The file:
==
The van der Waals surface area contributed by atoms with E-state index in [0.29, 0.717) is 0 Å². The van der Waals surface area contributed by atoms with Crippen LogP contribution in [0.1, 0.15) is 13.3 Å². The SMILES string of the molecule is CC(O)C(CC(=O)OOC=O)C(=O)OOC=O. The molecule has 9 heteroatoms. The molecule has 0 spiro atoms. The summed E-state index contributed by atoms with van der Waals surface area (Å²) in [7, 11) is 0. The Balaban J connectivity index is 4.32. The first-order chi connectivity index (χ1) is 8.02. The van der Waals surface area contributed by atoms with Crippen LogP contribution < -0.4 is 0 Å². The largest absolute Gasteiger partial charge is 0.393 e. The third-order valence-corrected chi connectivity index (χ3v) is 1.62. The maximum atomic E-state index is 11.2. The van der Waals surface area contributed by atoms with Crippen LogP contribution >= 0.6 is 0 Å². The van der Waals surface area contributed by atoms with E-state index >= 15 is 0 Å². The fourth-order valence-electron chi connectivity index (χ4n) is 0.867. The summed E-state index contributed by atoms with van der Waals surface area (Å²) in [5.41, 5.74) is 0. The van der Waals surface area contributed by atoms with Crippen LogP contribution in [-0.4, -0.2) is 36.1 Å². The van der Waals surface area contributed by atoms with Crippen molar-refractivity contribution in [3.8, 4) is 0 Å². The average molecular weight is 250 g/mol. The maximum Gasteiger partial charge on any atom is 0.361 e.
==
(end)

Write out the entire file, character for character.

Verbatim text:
The van der Waals surface area contributed by atoms with E-state index in [0.29, 0.717) is 0 Å². The van der Waals surface area contributed by atoms with Crippen LogP contribution in [0.1, 0.15) is 13.3 Å². The SMILES string of the molecule is CC(O)C(CC(=O)OOC=O)C(=O)OOC=O. The molecule has 9 heteroatoms. The molecule has 0 spiro atoms. The summed E-state index contributed by atoms with van der Waals surface area (Å²) in [7, 11) is 0. The Balaban J connectivity index is 4.32. The first-order chi connectivity index (χ1) is 8.02. The van der Waals surface area contributed by atoms with Crippen LogP contribution < -0.4 is 0 Å². The largest absolute Gasteiger partial charge is 0.393 e. The third-order valence-corrected chi connectivity index (χ3v) is 1.62. The maximum atomic E-state index is 11.2. The van der Waals surface area contributed by atoms with Crippen LogP contribution >= 0.6 is 0 Å². The van der Waals surface area contributed by atoms with E-state index >= 15 is 0 Å². The fourth-order valence-electron chi connectivity index (χ4n) is 0.867. The summed E-state index contributed by atoms with van der Waals surface area (Å²) in [5.41, 5.74) is 0. The van der Waals surface area contributed by atoms with Crippen LogP contribution in [-0.4, -0.2) is 36.1 Å². The van der Waals surface area contributed by atoms with Crippen molar-refractivity contribution in [3.8, 4) is 0 Å². The average molecular weight is 250 g/mol. The maximum Gasteiger partial charge on any atom is 0.361 e.